Linear Elastic Material
For a linear elastic material, Hooke’s law relates the stress tensor to the elastic strain tensor:
where is the 4th order elasticity tensor, “:” stands for the double-dot tensor product (or double contraction). The elastic strain εel is the difference between the total strain ε and all inelastic strains εinel. There may also be an extra stress contribution σex with contributions from initial stresses and viscoelastic stresses. In case of geometric nonlinearity, the second Piola-Kirchhoff stress tensor and the Green-Lagrange strain tensor are used.
The elastic strain energy density is
This expression assumes that the initial stress contribution is constant during the straining of the material.
Tensor vs. Matrix Formulations
Because of the symmetry, the strain tensor can be written as the following matrix:
A similar representation applies to the stress tensor:
Due to the symmetry, the elasticity tensor can be completely represented by a symmetric 6-by-6 matrix as:
which is the elasticity matrix.
Isotropic Material and Elastic Moduli
In this case, the elasticity matrix becomes
Different pairs of elastic moduli can be used, and as long as two moduli are defined, the others can be computed according to Table 3-1.
E =
ν =
K =
G =
λ =
μ =
cp =
cs =
According to Table 3-1, the elasticity matrix D for isotropic materials is written in terms of Lamé parameters λ and μ,
or in terms of the bulk modulus K and shear modulus G:
Orthotropic and Anisotropic Materials
There are two different ways to represent orthotropic or anisotropic data. The Standard (XX, YY, ZZ, XY, YZ, XZ) material data ordering converts the indices as:
thus, Hooke’s law is presented in the form involving the elasticity matrix D and the following vectors:
COMSOL Multiphysics uses the complete tensor representation internally to perform the coordinate system transformations correctly.
Beside the Standard (XX, YY, ZZ, XY, YZ, XZ) Material data ordering, the elasticity coefficients can be entered following the Voigt notation. In the Voigt (XX, YY, ZZ, YZ, XZ, XY) Material data ordering, the sorting of indices is:
The last three rows and columns in the elasticity matrix D are thus swapped.
Orthotropic Material
The elasticity matrix for orthotropic material in the Standard (XX, YY, ZZ, XY, YZ, XZ) Material data ordering has the following structure:
where the components are as follows:
The values of Ex, Ey, Ez, νxy, νyz, νxz, Gxy, Gyz, and Gxz are supplied in designated fields in the physics interface. COMSOL Multiphysics deduces the remaining components—νyx, νzx, and νzy—using the fact that the matrices D and D1 are symmetric. The compliance matrix has the following form:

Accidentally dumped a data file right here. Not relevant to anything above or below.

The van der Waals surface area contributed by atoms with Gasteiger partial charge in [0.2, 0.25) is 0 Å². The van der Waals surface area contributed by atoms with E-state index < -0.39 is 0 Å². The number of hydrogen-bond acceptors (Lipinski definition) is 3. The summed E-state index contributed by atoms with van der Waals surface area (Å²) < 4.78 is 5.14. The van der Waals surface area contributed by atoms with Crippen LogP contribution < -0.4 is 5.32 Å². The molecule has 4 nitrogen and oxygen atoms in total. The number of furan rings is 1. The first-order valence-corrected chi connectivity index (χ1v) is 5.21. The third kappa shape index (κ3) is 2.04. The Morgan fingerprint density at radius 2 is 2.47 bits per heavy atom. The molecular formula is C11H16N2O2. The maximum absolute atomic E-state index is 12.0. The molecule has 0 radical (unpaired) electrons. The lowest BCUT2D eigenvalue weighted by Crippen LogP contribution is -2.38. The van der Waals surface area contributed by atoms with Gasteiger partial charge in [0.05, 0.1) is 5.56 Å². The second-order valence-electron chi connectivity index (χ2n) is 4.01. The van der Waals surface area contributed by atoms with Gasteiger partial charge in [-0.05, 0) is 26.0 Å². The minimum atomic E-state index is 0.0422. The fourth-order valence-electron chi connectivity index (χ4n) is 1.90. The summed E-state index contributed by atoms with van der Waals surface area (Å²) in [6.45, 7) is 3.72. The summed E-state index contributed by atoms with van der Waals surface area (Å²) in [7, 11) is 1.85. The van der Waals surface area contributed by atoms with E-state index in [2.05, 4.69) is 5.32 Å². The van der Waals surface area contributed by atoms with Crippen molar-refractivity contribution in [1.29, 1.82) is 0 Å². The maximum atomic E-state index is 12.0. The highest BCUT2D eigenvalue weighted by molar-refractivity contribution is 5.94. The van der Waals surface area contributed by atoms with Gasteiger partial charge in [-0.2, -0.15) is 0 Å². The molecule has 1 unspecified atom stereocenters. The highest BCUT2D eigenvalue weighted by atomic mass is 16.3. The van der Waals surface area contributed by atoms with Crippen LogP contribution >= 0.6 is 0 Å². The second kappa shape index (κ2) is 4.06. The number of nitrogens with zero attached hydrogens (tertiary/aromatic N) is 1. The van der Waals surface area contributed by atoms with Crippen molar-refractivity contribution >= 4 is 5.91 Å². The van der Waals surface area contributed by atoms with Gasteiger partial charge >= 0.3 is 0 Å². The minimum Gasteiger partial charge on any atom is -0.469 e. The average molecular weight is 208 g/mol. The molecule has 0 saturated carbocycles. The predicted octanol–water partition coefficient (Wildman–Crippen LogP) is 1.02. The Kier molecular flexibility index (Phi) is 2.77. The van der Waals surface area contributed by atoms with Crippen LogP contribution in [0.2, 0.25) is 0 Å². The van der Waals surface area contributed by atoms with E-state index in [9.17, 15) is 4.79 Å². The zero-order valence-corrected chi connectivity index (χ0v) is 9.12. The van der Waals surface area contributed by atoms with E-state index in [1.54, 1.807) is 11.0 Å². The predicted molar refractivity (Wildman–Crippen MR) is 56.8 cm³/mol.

The values of νxy and νyx are different for an orthotropic material. For a certain set of given material data, you must make sure that the definition of the indexes is consistent with the definition used in COMSOL Multiphysics.
The elasticity matrix in the Voigt (XX, YY, ZZ, YZ, XZ, XY) Material data ordering changes the sorting of the last three elements in the elasticity matrix:
Anisotropic Material
In the general case of fully anisotropic material, you provide explicitly all 21 components of the symmetric elasticity matrix D, in either Standard (XX, YY, ZZ, XY, YZ, XZ) or Voigt (XX, YY, ZZ, YZ, XZ, XY) Material data ordering.
Axial Symmetry
For the linear elastic material, the stress components in coordinate system are
For anisotropic and orthotropic materials, the 4th-order elasticity tensor is defined from D matrix according to:
The user input D matrix always contains the physical components of the elasticity tensor
and the corresponding tensor components are computed internally according to:
For an isotropic material:
where λ and μ are the first and second Lamé elastic parameters and g is the metric tensor.
For a hyperelastic material, the second Piola-Kirchhoff stress tensor is computed as
which is computed as the contravariant components of the stress in the local coordinate system:
The energy variation is computed as
which can be also written as
Entropy and Thermoelasticity
The free energy for the linear thermoelastic material can be written as
where the strain energy density Ws(ε, T) is given by Equation 3-12. Hence, the stress can be found as
and the entropy per unit volume can be calculated as
where T0 is a reference temperature, the volumetric heat capacity ρCp can be assumed to be independent of the temperature (Dulong-Petit law), and the elastic entropy is
where α is the thermal expansion coefficient tensor. For an isotropic material, it simplifies into
The heat balance equation can be written as
where k is the thermal conductivity matrix, and the heat source caused by the dissipation is
where is the strain-rate tensor and the tensor τ represents all possible inelastic stresses (for example, a viscous stress).
Using the tensor components, the heat balance can be rewritten as:
In many cases, the second term can be neglected in the left-hand side of Equation 3-13 because all Tαmn are small. The resulting approximation is often called uncoupled thermoelasticity.